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September 2007
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November 2007

Meet the Bride: Wedding Taskmaster

Weddings come in all shapes and sizes, like the brides that are in charge. I say "brides in charge" because, let's face it grooms, once you plan that elaborate proposal and are engaged, the bride takes over from there. Yes, you help. But it usually is in reaction to requests, however subtle or overt, from your bride to be.

Ceremonies roughly fall into five major categories: Budget, moderate, luxury, elopement and destination weddings. I recently participated in my sister's wedding which fell somewhere between budget and moderate and was a bit of a destination wedding at a lakeside resort. Every detail was perfectly planned and the wedding went off without a hitch all because of the bride's event planning experience and gentle task-manager skills.

Family, friends, bridesmaids and groomsmen were excited for the wedding and geared up for an extended weekend at a lakeside resort. And we were all assigned tasks to do either weeks before the wedding, the day of the ceremony or after the ceremony. When we arrived at the wedding location two days before the event, my lovely bride sister had a three-ring binder with all her wedding coordination plans neatly organized in print. That binder contained the secrets to the most organized wedding I've participated in. If you don't want to hire a wedding coordinator and want to do it yourself, here's how my sister did it. Amend this to suit your wedding's needs/tastes and assign anyone you want to the task(s). The key is delegation and proper follow-up by the bride (and groom).

Tips and Tasks Before the Wedding

  • Get yourself a good checklist for wedding "to-do's" - use our wedding guide, Martha Stewart magazine's pull-out, or any other resource you can find to help you with such big items as dress and tux/suit purchases, music secured, minister/officiant reserved, ring purchases, flowers, cake, food, etc.
  • Set a budget and stick to it - use the checklist and decide what items are critical to you and which are flexible (example: toasts can be made and enjoyed without the expense of champagne or sparkling wine and people can raise whatever glass they have in their hand)
  • Before sending save the dates and invitations and doing any wedding planning, have a heart-to-heart with the groom about what should be the spirit and environment of the wedding
  • Use people's strengths and assign tasks they will like and can handle - know your helpers well
  • Rely upon both bride and groom family and friends and spread things out if needed - don't keep relying on your maid of honor for everything!
  • Throw a party to assemble and address wedding invitations - with all the scrapbooking and fancy paper stores around, it is easy to create a professional-looking invite at a low cost
  • Drinks - assign people to pick up kegs of beer, cases of wine and ingredients for mixed drinks unless bartender at receception site has those covered; assign same people who pick up those ingredients to set those items out at the reception (unless the reception site covers this)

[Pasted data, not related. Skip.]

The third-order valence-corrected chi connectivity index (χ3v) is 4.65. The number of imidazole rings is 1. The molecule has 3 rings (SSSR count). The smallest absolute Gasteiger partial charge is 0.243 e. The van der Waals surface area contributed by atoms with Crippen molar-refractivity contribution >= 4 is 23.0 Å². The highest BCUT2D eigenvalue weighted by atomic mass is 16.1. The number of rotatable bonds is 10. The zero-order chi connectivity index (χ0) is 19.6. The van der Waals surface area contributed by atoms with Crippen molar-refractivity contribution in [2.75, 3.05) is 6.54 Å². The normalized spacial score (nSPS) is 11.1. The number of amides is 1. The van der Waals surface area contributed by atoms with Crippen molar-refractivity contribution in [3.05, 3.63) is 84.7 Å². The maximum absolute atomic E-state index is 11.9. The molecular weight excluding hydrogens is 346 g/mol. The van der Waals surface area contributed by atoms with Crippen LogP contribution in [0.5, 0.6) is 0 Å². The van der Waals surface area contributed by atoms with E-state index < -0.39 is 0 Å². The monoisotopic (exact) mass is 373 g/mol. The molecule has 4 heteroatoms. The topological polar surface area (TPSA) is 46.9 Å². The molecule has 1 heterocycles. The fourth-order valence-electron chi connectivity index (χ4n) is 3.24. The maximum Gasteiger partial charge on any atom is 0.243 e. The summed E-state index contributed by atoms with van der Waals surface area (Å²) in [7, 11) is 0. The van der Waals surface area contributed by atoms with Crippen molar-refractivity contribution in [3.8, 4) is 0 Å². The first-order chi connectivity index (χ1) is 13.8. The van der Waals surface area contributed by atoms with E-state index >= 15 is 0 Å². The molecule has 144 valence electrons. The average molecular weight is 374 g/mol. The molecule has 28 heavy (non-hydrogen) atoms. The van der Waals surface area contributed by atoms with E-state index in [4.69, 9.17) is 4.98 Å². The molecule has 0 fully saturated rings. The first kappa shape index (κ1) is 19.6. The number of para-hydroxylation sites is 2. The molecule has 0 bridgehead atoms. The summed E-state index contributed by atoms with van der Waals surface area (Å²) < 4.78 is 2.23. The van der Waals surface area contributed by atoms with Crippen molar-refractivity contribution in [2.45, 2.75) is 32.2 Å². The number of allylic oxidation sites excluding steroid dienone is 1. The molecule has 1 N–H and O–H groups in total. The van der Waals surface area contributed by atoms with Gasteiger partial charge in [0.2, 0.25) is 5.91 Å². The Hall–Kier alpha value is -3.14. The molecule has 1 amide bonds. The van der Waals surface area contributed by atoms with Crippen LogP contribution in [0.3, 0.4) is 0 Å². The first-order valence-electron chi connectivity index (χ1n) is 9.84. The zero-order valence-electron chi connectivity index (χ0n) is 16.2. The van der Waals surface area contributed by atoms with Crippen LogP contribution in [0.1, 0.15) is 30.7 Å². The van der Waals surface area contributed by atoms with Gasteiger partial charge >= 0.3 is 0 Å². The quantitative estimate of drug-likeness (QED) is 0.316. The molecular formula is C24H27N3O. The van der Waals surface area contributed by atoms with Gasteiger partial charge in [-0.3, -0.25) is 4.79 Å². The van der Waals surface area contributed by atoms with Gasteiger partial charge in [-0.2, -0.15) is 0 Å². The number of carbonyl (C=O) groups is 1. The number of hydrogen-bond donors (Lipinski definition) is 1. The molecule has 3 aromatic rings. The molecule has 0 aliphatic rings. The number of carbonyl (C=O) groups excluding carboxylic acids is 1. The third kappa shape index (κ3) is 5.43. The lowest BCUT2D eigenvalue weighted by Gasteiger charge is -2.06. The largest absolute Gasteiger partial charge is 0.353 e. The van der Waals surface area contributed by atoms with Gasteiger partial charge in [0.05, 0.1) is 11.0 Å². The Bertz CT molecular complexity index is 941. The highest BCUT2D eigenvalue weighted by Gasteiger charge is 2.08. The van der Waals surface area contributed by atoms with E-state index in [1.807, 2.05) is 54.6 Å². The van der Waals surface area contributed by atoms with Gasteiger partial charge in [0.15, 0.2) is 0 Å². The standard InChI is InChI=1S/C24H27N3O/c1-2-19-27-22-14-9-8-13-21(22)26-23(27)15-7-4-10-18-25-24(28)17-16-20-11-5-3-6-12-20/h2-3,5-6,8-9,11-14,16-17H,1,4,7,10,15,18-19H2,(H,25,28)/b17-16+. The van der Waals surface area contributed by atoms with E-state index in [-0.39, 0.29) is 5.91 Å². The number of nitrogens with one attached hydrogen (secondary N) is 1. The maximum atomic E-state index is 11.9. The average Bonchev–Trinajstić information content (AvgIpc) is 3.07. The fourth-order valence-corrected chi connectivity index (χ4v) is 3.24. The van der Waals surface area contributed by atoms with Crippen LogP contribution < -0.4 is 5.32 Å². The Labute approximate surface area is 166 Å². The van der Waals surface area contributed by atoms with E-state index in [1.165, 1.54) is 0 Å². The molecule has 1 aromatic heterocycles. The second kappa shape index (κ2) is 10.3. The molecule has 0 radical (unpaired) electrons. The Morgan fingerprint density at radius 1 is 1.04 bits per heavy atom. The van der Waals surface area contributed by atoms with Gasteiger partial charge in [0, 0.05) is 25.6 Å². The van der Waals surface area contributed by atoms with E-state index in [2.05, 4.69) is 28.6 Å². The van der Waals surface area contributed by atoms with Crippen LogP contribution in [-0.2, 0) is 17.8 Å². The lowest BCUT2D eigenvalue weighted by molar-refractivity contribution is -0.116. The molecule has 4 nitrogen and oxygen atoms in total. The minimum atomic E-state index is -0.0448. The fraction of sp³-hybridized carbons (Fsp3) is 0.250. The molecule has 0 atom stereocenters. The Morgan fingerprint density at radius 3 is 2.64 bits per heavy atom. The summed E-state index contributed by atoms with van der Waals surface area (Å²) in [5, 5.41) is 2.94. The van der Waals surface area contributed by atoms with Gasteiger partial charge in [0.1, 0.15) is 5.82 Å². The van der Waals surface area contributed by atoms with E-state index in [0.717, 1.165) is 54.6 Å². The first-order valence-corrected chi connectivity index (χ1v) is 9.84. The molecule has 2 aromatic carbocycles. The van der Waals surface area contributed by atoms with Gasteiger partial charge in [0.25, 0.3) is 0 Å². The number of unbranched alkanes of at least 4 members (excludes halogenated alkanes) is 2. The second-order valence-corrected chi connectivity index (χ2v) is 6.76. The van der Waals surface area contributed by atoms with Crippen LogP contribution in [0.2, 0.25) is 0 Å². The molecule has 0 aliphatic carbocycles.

• Create notebook with contact information of vendors (for cake, food, flowers, music, minister, etc.) and set an itinerary for the wedding day (i.e., timing of bride's hair and make-up, timing of photos and who gets photos when and where)
  • Assign one person to the rehearsal dinner coordination and communication if necessary, etc. (perhaps place the groom's family in charge of this if they are covering costs of this meal and event)

Tasks for Wedding and Reception Set-Up

  • Bride reviews notebook with groom and bridesmaids of itinerary and ceremony + reception map w/ location of decorations so others can direct vendors and not have to rely on the bride for all the answers
  • If grandparents or others need wheelchair access to buildings or locations, keep that in mind when planning the wedding
  • Assign one person to the ceremony location as "site lead" for decorations and to be a runner if needed
  • Assign another person to the reception location as "site lead" for decorations, meeting vendors, etc. and enough people to help set up the decorations
  • When photos are happening, make sure at least one or two people (a bridesmaid and groomsman, most likely) can be runners for the photographer to gather the appropriate family members at picture time

Tasks for Leaving the Wedding

  • Make arrangements ahead of time for transporting gifts
  • Make arrangements for transporting extra alcohol and food
  • Assign multiple people to take down decorations or remaining items that may be important to keep

My sister must have had many more tasks I was unaware of, but it all happened so smoothly, I didn't notice. Next family wedding I attend or participate in, I'll be fully prepared. Thanks, sis. ;-)

And of course, using TripHub to help plan and coordinate wedding communication is also a useful tool for securing RSVPs, showing maps and giving directions of event locations, especially if there is a weekend-long gathering with multiple events.